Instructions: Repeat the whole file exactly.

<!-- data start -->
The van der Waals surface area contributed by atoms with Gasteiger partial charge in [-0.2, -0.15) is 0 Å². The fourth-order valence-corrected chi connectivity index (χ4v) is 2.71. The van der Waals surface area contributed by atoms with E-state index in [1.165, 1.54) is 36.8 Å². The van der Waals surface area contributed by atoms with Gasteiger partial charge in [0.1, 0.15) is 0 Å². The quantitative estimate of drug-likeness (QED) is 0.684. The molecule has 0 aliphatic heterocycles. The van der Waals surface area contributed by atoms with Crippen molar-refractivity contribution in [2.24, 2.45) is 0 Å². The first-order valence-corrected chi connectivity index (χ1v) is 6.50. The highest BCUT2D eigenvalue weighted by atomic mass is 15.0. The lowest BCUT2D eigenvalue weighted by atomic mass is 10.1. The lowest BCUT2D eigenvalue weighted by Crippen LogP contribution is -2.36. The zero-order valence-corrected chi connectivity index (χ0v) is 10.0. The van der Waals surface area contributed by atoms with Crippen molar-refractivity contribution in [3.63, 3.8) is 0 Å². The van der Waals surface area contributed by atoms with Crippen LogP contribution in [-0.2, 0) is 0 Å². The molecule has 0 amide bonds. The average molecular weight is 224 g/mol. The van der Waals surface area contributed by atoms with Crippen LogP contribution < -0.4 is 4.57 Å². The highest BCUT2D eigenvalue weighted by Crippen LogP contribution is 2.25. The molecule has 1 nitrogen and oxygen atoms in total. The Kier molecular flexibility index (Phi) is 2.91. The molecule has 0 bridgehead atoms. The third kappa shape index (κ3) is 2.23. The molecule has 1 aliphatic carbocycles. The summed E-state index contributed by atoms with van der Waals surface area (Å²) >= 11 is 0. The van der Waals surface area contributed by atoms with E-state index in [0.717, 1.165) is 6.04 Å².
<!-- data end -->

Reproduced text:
The van der Waals surface area contributed by atoms with Gasteiger partial charge in [-0.2, -0.15) is 0 Å². The fourth-order valence-corrected chi connectivity index (χ4v) is 2.71. The van der Waals surface area contributed by atoms with E-state index in [1.165, 1.54) is 36.8 Å². The van der Waals surface area contributed by atoms with Gasteiger partial charge in [0.1, 0.15) is 0 Å². The quantitative estimate of drug-likeness (QED) is 0.684. The molecule has 0 aliphatic heterocycles. The van der Waals surface area contributed by atoms with Crippen molar-refractivity contribution in [2.24, 2.45) is 0 Å². The first-order valence-corrected chi connectivity index (χ1v) is 6.50. The highest BCUT2D eigenvalue weighted by atomic mass is 15.0. The lowest BCUT2D eigenvalue weighted by atomic mass is 10.1. The lowest BCUT2D eigenvalue weighted by Crippen LogP contribution is -2.36. The zero-order valence-corrected chi connectivity index (χ0v) is 10.0. The van der Waals surface area contributed by atoms with Crippen molar-refractivity contribution in [3.63, 3.8) is 0 Å². The van der Waals surface area contributed by atoms with Crippen LogP contribution in [-0.2, 0) is 0 Å². The molecule has 0 amide bonds. The average molecular weight is 224 g/mol. The van der Waals surface area contributed by atoms with Crippen LogP contribution < -0.4 is 4.57 Å². The highest BCUT2D eigenvalue weighted by Crippen LogP contribution is 2.25. The molecule has 1 nitrogen and oxygen atoms in total. The Kier molecular flexibility index (Phi) is 2.91. The molecule has 0 bridgehead atoms. The third kappa shape index (κ3) is 2.23. The molecule has 1 aliphatic carbocycles. The summed E-state index contributed by atoms with van der Waals surface area (Å²) >= 11 is 0. The van der Waals surface area contributed by atoms with E-state index in [0.717, 1.165) is 6.04 Å².